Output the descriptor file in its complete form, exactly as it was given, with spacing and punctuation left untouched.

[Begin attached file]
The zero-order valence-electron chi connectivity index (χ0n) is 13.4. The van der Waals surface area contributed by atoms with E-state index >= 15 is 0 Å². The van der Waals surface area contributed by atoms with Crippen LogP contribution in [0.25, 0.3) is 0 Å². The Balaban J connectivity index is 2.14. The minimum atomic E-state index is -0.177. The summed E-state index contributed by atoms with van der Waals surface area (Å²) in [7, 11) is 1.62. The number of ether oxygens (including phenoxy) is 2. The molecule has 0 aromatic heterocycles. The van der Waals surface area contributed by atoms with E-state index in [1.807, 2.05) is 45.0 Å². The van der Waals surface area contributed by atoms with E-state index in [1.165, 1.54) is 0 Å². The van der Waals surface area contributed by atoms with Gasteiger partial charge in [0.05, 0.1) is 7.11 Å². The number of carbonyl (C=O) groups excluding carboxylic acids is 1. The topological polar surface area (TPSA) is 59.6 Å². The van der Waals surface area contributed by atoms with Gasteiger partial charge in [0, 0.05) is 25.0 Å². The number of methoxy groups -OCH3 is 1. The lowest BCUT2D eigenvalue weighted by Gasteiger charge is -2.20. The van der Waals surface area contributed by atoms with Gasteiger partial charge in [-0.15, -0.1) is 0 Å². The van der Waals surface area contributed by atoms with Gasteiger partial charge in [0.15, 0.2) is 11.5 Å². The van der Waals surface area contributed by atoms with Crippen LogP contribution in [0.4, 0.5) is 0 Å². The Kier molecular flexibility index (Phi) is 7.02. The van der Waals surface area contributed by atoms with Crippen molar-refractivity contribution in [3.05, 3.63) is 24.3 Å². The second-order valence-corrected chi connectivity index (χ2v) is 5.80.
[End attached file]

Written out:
The zero-order valence-electron chi connectivity index (χ0n) is 13.4. The van der Waals surface area contributed by atoms with E-state index >= 15 is 0 Å². The van der Waals surface area contributed by atoms with Crippen LogP contribution in [0.25, 0.3) is 0 Å². The Balaban J connectivity index is 2.14. The minimum atomic E-state index is -0.177. The summed E-state index contributed by atoms with van der Waals surface area (Å²) in [7, 11) is 1.62. The number of ether oxygens (including phenoxy) is 2. The molecule has 0 aromatic heterocycles. The van der Waals surface area contributed by atoms with E-state index in [1.807, 2.05) is 45.0 Å². The van der Waals surface area contributed by atoms with E-state index in [1.165, 1.54) is 0 Å². The van der Waals surface area contributed by atoms with Gasteiger partial charge in [0.05, 0.1) is 7.11 Å². The number of carbonyl (C=O) groups excluding carboxylic acids is 1. The topological polar surface area (TPSA) is 59.6 Å². The van der Waals surface area contributed by atoms with Gasteiger partial charge in [0, 0.05) is 25.0 Å². The number of methoxy groups -OCH3 is 1. The lowest BCUT2D eigenvalue weighted by Gasteiger charge is -2.20. The van der Waals surface area contributed by atoms with Gasteiger partial charge in [-0.15, -0.1) is 0 Å². The van der Waals surface area contributed by atoms with Gasteiger partial charge in [0.15, 0.2) is 11.5 Å². The van der Waals surface area contributed by atoms with Crippen LogP contribution in [0.4, 0.5) is 0 Å². The Kier molecular flexibility index (Phi) is 7.02. The van der Waals surface area contributed by atoms with Crippen molar-refractivity contribution in [3.05, 3.63) is 24.3 Å². The second-order valence-corrected chi connectivity index (χ2v) is 5.80.